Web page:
Throughout the years Amy Simon has expressed her focus in her work throughout different subjects that she has investigated. They have incorporated a fascination about taxidermy, our relationship to angels and their meaning in our history, and a menagerie of people she has said ”Hello” to… All of her artistic research is based upon Simon’s greater interest in what mementos people universally take with them, leave as a sign, and incorporate into their own existence. Simon, over the years, has developed a unique drawing technique, where hundreds of layers of a special classic colored-pencil builds the image.
In her latest works in the exhibition “Damaged”, she has reduced her expression substantially; using the exact same motif in all 13 works, the same size, and using the Grisaille* technique. Upon first impression the drawings appear strangely alike, but with further investigation into Amy Simon’s “language” one actually sees a large spectrum of classical exploration while incorporating nuances. In these works, Amy Simon has come candidly close to her own persona.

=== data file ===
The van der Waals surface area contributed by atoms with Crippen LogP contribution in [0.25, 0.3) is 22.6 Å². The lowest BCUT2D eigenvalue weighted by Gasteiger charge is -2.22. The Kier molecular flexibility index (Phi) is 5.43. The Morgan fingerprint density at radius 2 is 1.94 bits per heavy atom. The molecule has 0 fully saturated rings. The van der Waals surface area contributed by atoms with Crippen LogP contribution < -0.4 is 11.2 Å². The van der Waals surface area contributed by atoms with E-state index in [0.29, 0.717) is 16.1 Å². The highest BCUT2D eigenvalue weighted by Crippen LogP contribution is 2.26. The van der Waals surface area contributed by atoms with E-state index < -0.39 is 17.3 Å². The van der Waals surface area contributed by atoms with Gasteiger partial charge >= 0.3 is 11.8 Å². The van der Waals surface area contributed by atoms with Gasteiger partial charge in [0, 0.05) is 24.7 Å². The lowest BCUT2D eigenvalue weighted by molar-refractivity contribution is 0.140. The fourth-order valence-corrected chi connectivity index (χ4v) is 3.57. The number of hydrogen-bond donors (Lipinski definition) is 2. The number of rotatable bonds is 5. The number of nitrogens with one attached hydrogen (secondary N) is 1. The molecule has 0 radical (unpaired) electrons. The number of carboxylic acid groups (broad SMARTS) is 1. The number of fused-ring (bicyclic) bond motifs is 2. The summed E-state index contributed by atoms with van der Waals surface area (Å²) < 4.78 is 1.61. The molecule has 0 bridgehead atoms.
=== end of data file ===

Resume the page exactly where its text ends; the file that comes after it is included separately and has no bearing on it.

Amy Simon:” … when a memory is confirmed by a photo, it acts as a catalyst for interpretation. The act of drawing and re-drawing creates a new memory of the incident, so that caught-in-time moment encompasses new meaning.”
*Grisaille is a technique that has been in use since the 14th Century. The artistic focus is to reduce all color, to only work in shades of grey. This allows the subject to become the focal point without the distraction of a strong color palette.
Published alongside the exhibition is a richly illustrated book with an essay by the American writer Baleh David. In addition to the exhibition is a short film (3:21 min) where Amy Simon explains five central questions around the works in “Damaged”.